The question is whether we should follow a dogmatic evaluation of an FBC knowing that a personalized approach could provide us with valuable data. At OIA, we seek to increase the validity of this rather outdated population-based method in today’s age of technology.
Impact on public health: case example Sepsis
From a clinical perspective, it is not uncommon for the diagnosis of infection or sepsis to be ‘missed’ or delayed because the WBC blood test is ‘normal’, especially when the ‘baseline’ blood results of the individual are not established, providing no basis for comparison. In healthcare, blood tests are performed so infrequently, and because the data is not integrated into a centralized system, if at all, the data can be difficult to access. From a public health perspective, this would be invaluable in preventing deaths from sepsis. For reference, the Global Sepsis Alliance published that in the UK in 2021 there were 245,000 cases of sepsis, with 48,500 deaths, of which 14,000 were estimated to be preventable.
Not attempting to capture this data and investing in the digital infrastructure to integrate the data with other known health metrics is a colossal loss of opportunity to improve personalized care and health outcomes.
Immune System Monitoring: Opportunities
Emerging evidence supports the claim that variations in immune cells within the ‘normal’ range may have important health implications. A study by Shah et al, published in the British Journal of Medicine in 2017, pointed out that the total number of white blood cells in “healthy” individuals was found to be predictive of short-term and long-term risk of death, even when other known risk factors such as age, smoking, diabetes, high blood pressure, ethnicity and blood cholesterol level were taken into account. In this study of more than 194,000 people, those with higher “normal” white blood cell counts between 8.65 and 10.05 were almost three times more likely to die within 6 months than those with higher white blood cell counts between 8.65 and 10.05. Lower “normal” white blood cells were between 5.35 and 6.25. To further illustrate this, Alpert et al, published a 2019 article in Nature Medicine Journal which explained that the immune system of healthy individuals, as assessed by the number of a subset of their lymphocytes, which is a sub -type of white blood cell, was a better predictor of risk of death than age. This led to the development of the concept of immune age.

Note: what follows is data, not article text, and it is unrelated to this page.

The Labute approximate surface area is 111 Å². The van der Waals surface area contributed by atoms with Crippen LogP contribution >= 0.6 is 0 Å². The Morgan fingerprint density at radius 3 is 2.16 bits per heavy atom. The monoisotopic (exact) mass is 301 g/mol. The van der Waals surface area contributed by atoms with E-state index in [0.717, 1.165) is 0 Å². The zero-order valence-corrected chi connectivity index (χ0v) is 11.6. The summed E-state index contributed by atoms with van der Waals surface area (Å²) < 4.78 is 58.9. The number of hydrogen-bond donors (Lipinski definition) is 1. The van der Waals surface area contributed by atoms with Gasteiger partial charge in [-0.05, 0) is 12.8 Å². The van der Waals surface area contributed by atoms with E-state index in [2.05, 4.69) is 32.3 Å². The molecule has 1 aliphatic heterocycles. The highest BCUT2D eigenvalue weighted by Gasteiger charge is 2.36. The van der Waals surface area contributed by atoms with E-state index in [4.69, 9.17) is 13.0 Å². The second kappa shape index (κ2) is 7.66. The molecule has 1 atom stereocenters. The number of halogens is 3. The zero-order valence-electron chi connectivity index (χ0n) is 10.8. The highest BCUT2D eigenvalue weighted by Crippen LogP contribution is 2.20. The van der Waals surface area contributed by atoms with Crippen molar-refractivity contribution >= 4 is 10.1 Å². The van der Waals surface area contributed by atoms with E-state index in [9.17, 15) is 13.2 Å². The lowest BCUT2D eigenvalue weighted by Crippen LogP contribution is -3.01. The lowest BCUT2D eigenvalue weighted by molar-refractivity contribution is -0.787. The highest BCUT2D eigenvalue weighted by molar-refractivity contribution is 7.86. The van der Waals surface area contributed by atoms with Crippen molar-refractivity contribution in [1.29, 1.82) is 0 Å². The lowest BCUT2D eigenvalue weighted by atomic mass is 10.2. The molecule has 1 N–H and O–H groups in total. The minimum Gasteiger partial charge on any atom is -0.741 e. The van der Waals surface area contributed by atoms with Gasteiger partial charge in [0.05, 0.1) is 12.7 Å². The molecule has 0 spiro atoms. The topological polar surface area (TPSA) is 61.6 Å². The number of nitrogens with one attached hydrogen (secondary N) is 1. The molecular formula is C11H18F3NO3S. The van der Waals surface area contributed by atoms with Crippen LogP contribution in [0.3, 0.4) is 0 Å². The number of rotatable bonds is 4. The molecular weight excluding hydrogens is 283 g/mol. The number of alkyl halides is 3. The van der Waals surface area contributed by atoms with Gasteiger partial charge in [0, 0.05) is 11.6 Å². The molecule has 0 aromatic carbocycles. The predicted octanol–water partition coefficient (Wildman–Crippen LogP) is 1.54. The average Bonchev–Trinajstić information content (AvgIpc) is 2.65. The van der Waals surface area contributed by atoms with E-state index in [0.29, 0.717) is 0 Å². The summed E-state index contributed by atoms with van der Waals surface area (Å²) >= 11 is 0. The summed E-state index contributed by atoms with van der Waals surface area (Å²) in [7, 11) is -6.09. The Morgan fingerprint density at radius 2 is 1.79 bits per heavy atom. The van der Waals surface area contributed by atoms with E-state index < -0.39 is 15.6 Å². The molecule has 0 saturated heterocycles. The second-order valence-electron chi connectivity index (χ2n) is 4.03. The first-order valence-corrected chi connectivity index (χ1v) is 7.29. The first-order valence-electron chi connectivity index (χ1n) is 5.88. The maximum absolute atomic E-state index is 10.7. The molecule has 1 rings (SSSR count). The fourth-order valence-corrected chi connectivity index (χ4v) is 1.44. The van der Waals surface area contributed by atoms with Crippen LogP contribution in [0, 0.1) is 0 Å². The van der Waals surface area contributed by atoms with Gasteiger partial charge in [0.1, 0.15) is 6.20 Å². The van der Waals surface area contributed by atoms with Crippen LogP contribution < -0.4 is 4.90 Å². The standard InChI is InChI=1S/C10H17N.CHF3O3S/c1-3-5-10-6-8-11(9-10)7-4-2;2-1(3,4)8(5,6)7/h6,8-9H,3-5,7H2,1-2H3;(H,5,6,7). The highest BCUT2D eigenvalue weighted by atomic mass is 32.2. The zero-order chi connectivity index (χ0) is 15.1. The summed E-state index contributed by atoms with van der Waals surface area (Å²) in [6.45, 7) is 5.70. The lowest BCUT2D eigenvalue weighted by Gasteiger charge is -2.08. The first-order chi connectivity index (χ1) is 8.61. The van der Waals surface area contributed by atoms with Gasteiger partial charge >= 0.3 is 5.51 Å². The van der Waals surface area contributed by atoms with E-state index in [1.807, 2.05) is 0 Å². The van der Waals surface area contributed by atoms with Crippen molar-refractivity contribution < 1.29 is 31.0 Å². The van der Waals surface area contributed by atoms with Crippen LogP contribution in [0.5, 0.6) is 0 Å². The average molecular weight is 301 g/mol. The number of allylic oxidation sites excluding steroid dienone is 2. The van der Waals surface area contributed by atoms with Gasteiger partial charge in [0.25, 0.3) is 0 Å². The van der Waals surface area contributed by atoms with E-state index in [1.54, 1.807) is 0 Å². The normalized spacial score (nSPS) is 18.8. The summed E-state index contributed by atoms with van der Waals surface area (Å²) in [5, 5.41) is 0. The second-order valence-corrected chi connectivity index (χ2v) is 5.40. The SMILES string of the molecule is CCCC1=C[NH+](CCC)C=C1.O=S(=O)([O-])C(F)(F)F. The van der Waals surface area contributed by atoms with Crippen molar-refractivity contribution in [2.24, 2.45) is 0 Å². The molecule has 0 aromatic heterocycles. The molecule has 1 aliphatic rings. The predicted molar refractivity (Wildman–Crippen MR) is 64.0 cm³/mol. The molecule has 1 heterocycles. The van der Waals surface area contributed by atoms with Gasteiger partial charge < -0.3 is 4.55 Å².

These studies, and there are several others, provide compelling reasons for a paradigm shift in how we monitor immune health from a population-based to a personalized approach. To better understand the disease and enable accelerated personalized diagnosis, follow-up and treatment, we need to redefine the standards when it comes to a patient’s individual physiology. As noted, this involves establishing an individual’s baseline values and generating health and disease data, to truly understand “what is a personal normal” and thereby bridge the gap between population and care. personalized health.
It is important to note that a white blood cell count is an accessible starting point for determining how to monitor immune health, but by no means exhaustive. How often an FBC should be repeated really depends on an individual’s “comorbidities” or current medical conditions, financial resources, and personal motivation to stratify health risk.
A call to action
The key to a deeper understanding of the immune system’s role in health and disease is therefore the systematic collection of longitudinal data that allows changes in the immune system to be tracked over time and correlated with internal and external factors. external, including symptoms. and sign of disease and stress of normal life. Fulfilling this promise requires three pillars: One: democratizing access to blood testing, so that people have convenient, accurate, frequent and affordable access to regular health monitoring; Two: collection of all relevant physiological and clinical data, such as clinical symptoms and treatments; and three: the ability to bring together, integrate, and analyze that data using state-of-the-art artificial intelligence and machine learning approaches to generate new insights. If done in an ethical and sustainable way, with the right changes in medical culture, this approach has the potential to dramatically transform the way we think about our own medical data.
Shah, AD, et al. White blood cell counts within the normal range and short- and long-term mortality: international comparisons of electronic health record cohorts in England and New Zealand. BMJ Open, 2017. 7(2): p. e013100.
Alpert, A., et al., A clinically meaningful measure of immune age derived from high-dimensional longitudinal surveillance. Nat Med, 2019. 25(3): p. 487-495.